“It is my firm belief that any startup that can successfully scale to multiple states within India has developed the ethos and model that can be exported to most countries,” said Anirudh Damani, managing partner at Artha Venture Fund.

Ola, for instance, is in 110 Indian cities. To help drivers from various regions, its app for drivers is available in over 12 different languages already. So, it may not be too hard for the company to include foreign languages.

Besides, expanding abroad also lets the founders collaborate with new talent to develop a truly global product.

Byju’s is among those taking this route. The K-12 learning app, which raised $540 million from South Africa’s Naspers and Canada Pension Plan Investment Board earlier this week, is building a product for international markets.

“We are getting some of the most popular YouTube teachers, who are experts in their own domains, to India to record and help us with product development,” Mrinal Mohit, chief operating officer at Byju’s, said. “To begin with, our target markets are English-speaking and commonwealth countries.”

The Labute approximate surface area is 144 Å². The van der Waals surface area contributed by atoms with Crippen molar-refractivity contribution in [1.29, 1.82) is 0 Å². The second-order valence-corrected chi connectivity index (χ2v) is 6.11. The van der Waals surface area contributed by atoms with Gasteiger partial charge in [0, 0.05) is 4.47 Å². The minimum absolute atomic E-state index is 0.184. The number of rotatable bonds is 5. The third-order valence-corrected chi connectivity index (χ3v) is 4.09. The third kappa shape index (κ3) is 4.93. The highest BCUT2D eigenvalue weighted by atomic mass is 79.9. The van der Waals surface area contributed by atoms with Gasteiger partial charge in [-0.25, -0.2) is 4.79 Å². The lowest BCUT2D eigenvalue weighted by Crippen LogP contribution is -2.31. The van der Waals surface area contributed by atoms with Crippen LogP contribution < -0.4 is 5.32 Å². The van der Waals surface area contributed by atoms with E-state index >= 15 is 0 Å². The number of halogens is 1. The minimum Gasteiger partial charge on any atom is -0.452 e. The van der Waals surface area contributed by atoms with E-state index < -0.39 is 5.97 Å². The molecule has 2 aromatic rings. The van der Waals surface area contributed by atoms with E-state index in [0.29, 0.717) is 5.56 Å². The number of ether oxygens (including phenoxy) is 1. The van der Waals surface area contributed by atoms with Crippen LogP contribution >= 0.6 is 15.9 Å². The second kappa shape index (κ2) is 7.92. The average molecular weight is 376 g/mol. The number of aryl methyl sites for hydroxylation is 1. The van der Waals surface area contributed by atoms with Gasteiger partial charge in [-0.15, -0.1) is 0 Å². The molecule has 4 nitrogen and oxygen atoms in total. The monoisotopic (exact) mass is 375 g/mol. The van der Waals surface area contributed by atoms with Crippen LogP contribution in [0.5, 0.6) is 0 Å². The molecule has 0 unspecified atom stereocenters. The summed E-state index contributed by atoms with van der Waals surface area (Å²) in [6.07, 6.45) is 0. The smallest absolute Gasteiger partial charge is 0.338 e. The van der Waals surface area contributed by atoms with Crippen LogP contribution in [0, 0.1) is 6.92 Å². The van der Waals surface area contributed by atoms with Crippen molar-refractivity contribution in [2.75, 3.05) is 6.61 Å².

Lessons in failure

Needless to say, there are serious risks to such global expansion dream.

“Strategies and products that have worked well in India may not work in all international markets,” said Wharton’s Hosanagar.

Restaurants-listing and food-delivery platform Zomato is one of the biggest examples of the too-big-too-soon phenomenon. It launched in Dubai way back in 2012. The next few years were spent quickly expanding and making a string of acquisitions. Shortly thereafter, the expansion began to weigh heavily on the company’s finances.